Friday, 12 January 2018

Policy, not money, is the main problem with the NHS

One recent response to the problems of the NHS has been the call for an extra penny on tax to provide more funding.  I don’t doubt that many will find this an attractive idea, and it’s certainly one way of ‘selling’ a tax increase, but I’m not convinced.  An extra 1p on all rates of income tax would raise an estimated extra £5.5 billion a year, or around 3.5% of the total health spend.  That certainly looks like a lot of money (although a cynic like me would point out that it is less than a third of the bonus which the NHS was allegedly going to get from Brexit: that infamous and largely imaginary £350 million a week works out at £18.2 billion a year).
However, I’m dubious about the idea of hypothecated taxation, particularly when the hypothecated tax in question only funds an ‘increase’ in spending.  I don’t trust governments to use the extra cash in the way that those supporting such a tax increase would prefer beyond the first year.  It would be very difficult to prove that the whole of the money raised by the extra penny was actually being used on the NHS, given that the bulk of NHS spend would still be coming from ‘other’ taxes, and the amount of that spend will vary.  And with a total budget of around £147 billion, it doesn’t take many years of a stagnant base budget for the ‘extra’ £5 billion to disappear, even if inflation remains very low.  I’m also not convinced that the problems with the NHS are as simple as a need for extra money (which is not to say that extra money isn’t required).  There are other policy issues as well.
But my main reason for disliking this proposal is that it reinforces and perpetuates the myth that the problem with public services is that the government doesn’t have enough money to meet the needs of citizens.  The prime constraint on the amount of money provided to the NHS by the government isn’t affordability, it is policies and priorities. For all the fine words uttered by ministers about the NHS being a national treasure and ever so close to their hearts, their actions don’t match those words; they choose to follow a policy of reducing overall expenditure rather than one of providing necessary services.  The obsession with balancing the budget is based on ideology, not economics.  And the fact that it isn’t a necessary policy objective is underlined by the continued ‘adjustment’ (i.e. deferral) to the timescale for achieving it.  We can fund a proper health service if we want to, without gimmicky proposals like this one.


Anonymous said...

I think you miss the point. The problem with the health service isn't about funding, it's about what services the NHS is meant to provide.

Significantly less than it currently provides is the honest answer. And to provide 'significantly less' it has more than enough money.

But try telling that to an ever demanding population. And try getting them to understand the why's and wherefore's.

John Dixon said...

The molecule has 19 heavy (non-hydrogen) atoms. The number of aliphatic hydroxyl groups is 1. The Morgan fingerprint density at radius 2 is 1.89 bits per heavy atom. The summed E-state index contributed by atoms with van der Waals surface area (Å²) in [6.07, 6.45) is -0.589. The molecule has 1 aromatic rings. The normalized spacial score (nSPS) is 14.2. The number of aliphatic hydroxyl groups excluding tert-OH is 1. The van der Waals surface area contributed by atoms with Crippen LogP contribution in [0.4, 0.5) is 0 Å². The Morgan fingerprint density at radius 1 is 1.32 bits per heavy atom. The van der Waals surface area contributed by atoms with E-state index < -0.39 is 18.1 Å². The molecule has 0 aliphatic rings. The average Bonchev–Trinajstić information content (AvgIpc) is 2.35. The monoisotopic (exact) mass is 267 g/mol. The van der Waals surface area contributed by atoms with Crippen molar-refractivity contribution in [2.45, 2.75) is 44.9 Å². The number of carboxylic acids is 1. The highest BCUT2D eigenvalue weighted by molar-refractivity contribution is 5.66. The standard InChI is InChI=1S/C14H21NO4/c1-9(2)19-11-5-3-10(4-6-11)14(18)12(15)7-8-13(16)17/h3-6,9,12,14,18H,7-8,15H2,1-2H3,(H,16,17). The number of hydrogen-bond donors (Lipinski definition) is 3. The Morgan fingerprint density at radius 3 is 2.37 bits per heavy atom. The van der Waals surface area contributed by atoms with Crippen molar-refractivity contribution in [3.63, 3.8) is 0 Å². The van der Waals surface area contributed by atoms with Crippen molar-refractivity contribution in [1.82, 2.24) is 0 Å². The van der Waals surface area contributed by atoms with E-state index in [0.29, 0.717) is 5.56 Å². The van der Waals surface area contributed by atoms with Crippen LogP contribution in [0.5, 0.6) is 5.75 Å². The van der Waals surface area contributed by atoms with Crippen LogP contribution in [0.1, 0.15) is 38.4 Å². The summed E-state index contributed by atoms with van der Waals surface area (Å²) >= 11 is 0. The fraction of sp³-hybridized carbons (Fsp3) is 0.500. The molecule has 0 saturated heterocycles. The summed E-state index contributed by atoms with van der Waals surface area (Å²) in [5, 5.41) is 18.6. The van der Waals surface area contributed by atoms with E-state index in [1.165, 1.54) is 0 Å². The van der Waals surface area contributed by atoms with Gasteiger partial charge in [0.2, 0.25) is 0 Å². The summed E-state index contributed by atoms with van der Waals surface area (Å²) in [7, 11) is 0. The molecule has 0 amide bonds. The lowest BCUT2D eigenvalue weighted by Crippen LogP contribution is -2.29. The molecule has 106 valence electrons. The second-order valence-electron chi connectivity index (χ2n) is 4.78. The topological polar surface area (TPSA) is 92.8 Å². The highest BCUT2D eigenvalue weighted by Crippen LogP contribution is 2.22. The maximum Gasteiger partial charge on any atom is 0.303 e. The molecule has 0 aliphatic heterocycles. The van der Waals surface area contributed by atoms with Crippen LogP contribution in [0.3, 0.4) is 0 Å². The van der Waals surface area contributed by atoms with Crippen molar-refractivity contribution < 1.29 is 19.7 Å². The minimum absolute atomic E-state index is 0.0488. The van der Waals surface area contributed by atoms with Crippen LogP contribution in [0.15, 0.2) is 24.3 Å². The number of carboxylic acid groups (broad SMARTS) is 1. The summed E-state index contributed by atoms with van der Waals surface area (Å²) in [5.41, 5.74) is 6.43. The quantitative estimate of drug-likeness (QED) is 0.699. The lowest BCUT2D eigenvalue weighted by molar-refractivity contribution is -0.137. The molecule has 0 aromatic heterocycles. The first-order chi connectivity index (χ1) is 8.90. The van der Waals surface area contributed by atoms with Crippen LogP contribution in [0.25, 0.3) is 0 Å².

"Significantly less than it currently provides is the honest answer." Perhaps unsurprisingly, I don't agree with that statement, although it's so devoid of detail as to be meaningless. But if by any chance I did want to "try telling that to an ever demanding population", I think that I might start by explaining what it means rather than assuming that it's their problem for not instantly agreeing with a wild assertion stated as though it were incontrovertible fact.

Anonymous said...

Your point about policy seems to be backed up by the recent British Dental Association report about tooth decay in England. Tooth decay is the number one reason for youngsters going to hospital in England. Unlike Wales, England has no dedicated child oral health programme and the BDA feel that England has a second rate service compared to Wales and Scotland. The Royal College of Paediatrics and Child Health Smith said the figures were "startling" and "should act as a wake-up call to policy makes".

Spirit of BME said...

Throughout my adult life the one consistent theme about the NHS has been -it’s not working.
More and more money does not solve the problem; therefore, it could well be the structure, constraints and general bad policy and timidity in taken on this emotional emblem that is carefully nurtured by the vested interests that support their way of life.
This vast apparatus is never going to work as it`s size makes it unmanageable, all policies are compromises and one size fits all has wreaked havoc, so money is not the problem, what is the problem is productivity.
To give an example Imperial Collage issued data on GP`s (who are private contractors), showing the big increase in women GP`s, but only one fifth elect to work full time, with male GP`s only fifty percent elect to work full time. I checked with my very busy surgery that has five doctors (male and female) and none work full time. So, the extra money put in to create doctors do not increase capacity.
The reasons can be personal, but the amount the get paid puts them higher tax bracket and the more hours they work brings the per hour rate down and might well put them in the super tax bracket, -airlines have the same problem with pilots.

Anonymous said...

In my experience, basic administration within the health service is often shockingly chaotic which in turn results in enormous waste. Furthermore, although no politician would dare to say it, the quality of the staff the NHS employs is hugely variable. Some are, of course, outstanding. But there are others who fall well short of adequate. I am not sure if that is down to inadequate training or simply a reflection of the quality of the available abour force. In both cases though, I doubt that more funding will, of itself, resolve the problem.